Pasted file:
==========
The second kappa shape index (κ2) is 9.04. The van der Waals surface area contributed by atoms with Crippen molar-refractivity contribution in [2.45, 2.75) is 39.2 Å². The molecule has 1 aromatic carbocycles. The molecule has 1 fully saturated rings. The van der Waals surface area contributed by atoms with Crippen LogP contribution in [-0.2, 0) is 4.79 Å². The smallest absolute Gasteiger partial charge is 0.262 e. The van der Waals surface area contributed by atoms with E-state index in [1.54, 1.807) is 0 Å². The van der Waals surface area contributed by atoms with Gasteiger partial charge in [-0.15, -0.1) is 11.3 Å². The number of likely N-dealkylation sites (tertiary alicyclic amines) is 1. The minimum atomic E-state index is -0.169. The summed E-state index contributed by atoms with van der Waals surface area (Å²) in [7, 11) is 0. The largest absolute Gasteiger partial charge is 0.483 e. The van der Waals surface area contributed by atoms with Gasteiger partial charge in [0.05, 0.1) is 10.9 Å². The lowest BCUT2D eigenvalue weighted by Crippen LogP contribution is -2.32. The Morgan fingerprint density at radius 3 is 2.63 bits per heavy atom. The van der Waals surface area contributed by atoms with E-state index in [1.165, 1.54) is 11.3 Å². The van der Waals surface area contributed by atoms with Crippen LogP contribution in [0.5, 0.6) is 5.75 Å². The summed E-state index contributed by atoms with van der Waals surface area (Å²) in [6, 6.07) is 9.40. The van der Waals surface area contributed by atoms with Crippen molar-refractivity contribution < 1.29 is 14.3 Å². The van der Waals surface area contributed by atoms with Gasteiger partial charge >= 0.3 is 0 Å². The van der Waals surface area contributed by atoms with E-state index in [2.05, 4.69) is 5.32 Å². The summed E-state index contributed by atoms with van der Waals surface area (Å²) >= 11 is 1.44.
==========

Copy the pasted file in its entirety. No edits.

The second kappa shape index (κ2) is 9.04. The van der Waals surface area contributed by atoms with Crippen molar-refractivity contribution in [2.45, 2.75) is 39.2 Å². The molecule has 1 aromatic carbocycles. The molecule has 1 fully saturated rings. The van der Waals surface area contributed by atoms with Crippen LogP contribution in [-0.2, 0) is 4.79 Å². The smallest absolute Gasteiger partial charge is 0.262 e. The van der Waals surface area contributed by atoms with E-state index in [1.54, 1.807) is 0 Å². The van der Waals surface area contributed by atoms with Gasteiger partial charge in [-0.15, -0.1) is 11.3 Å². The number of likely N-dealkylation sites (tertiary alicyclic amines) is 1. The minimum atomic E-state index is -0.169. The summed E-state index contributed by atoms with van der Waals surface area (Å²) in [7, 11) is 0. The largest absolute Gasteiger partial charge is 0.483 e. The van der Waals surface area contributed by atoms with Gasteiger partial charge in [0.05, 0.1) is 10.9 Å². The lowest BCUT2D eigenvalue weighted by Crippen LogP contribution is -2.32. The Morgan fingerprint density at radius 3 is 2.63 bits per heavy atom. The van der Waals surface area contributed by atoms with E-state index in [1.165, 1.54) is 11.3 Å². The van der Waals surface area contributed by atoms with Crippen LogP contribution in [0.5, 0.6) is 5.75 Å². The summed E-state index contributed by atoms with van der Waals surface area (Å²) in [6, 6.07) is 9.40. The van der Waals surface area contributed by atoms with Crippen molar-refractivity contribution < 1.29 is 14.3 Å². The van der Waals surface area contributed by atoms with Gasteiger partial charge >= 0.3 is 0 Å². The van der Waals surface area contributed by atoms with E-state index in [2.05, 4.69) is 5.32 Å². The summed E-state index contributed by atoms with van der Waals surface area (Å²) >= 11 is 1.44.